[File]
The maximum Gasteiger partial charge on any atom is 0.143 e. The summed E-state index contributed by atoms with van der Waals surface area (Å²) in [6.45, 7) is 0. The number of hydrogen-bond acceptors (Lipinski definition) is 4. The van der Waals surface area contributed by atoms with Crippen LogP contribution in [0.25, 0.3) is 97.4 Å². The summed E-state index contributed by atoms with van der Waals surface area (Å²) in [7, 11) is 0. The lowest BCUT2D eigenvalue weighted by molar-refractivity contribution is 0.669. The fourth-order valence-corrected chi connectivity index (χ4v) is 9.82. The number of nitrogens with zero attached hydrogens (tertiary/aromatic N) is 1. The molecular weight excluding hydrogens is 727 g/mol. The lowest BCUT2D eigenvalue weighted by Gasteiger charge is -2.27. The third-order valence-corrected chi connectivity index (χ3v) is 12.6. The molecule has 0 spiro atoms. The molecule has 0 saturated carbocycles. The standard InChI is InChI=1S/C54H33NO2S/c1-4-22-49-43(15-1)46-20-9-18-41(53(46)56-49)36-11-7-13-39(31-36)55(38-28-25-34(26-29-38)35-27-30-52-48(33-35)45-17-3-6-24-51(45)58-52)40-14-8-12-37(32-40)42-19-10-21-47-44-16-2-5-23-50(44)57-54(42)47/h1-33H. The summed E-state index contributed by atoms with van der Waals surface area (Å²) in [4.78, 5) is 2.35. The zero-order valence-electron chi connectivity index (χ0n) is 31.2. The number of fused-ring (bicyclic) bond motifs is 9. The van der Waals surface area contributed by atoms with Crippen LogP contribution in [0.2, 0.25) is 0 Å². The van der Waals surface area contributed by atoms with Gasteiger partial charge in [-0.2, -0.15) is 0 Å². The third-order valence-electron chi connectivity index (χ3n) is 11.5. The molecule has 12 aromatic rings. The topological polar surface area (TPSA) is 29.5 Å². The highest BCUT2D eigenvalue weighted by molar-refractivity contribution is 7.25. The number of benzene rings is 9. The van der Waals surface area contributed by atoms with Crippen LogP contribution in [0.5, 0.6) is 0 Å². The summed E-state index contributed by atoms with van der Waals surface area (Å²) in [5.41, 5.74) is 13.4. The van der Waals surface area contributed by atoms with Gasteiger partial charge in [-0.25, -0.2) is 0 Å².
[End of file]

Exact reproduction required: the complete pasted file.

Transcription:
The maximum Gasteiger partial charge on any atom is 0.143 e. The summed E-state index contributed by atoms with van der Waals surface area (Å²) in [6.45, 7) is 0. The number of hydrogen-bond acceptors (Lipinski definition) is 4. The van der Waals surface area contributed by atoms with Crippen LogP contribution in [0.25, 0.3) is 97.4 Å². The summed E-state index contributed by atoms with van der Waals surface area (Å²) in [7, 11) is 0. The lowest BCUT2D eigenvalue weighted by molar-refractivity contribution is 0.669. The fourth-order valence-corrected chi connectivity index (χ4v) is 9.82. The number of nitrogens with zero attached hydrogens (tertiary/aromatic N) is 1. The molecular weight excluding hydrogens is 727 g/mol. The lowest BCUT2D eigenvalue weighted by Gasteiger charge is -2.27. The third-order valence-corrected chi connectivity index (χ3v) is 12.6. The molecule has 0 spiro atoms. The molecule has 0 saturated carbocycles. The standard InChI is InChI=1S/C54H33NO2S/c1-4-22-49-43(15-1)46-20-9-18-41(53(46)56-49)36-11-7-13-39(31-36)55(38-28-25-34(26-29-38)35-27-30-52-48(33-35)45-17-3-6-24-51(45)58-52)40-14-8-12-37(32-40)42-19-10-21-47-44-16-2-5-23-50(44)57-54(42)47/h1-33H. The summed E-state index contributed by atoms with van der Waals surface area (Å²) in [4.78, 5) is 2.35. The zero-order valence-electron chi connectivity index (χ0n) is 31.2. The number of fused-ring (bicyclic) bond motifs is 9. The van der Waals surface area contributed by atoms with Crippen LogP contribution in [0.2, 0.25) is 0 Å². The van der Waals surface area contributed by atoms with Gasteiger partial charge in [-0.2, -0.15) is 0 Å². The third-order valence-electron chi connectivity index (χ3n) is 11.5. The molecule has 12 aromatic rings. The topological polar surface area (TPSA) is 29.5 Å². The highest BCUT2D eigenvalue weighted by molar-refractivity contribution is 7.25. The number of benzene rings is 9. The van der Waals surface area contributed by atoms with Crippen LogP contribution in [0.5, 0.6) is 0 Å². The summed E-state index contributed by atoms with van der Waals surface area (Å²) in [5.41, 5.74) is 13.4. The van der Waals surface area contributed by atoms with Gasteiger partial charge in [-0.25, -0.2) is 0 Å².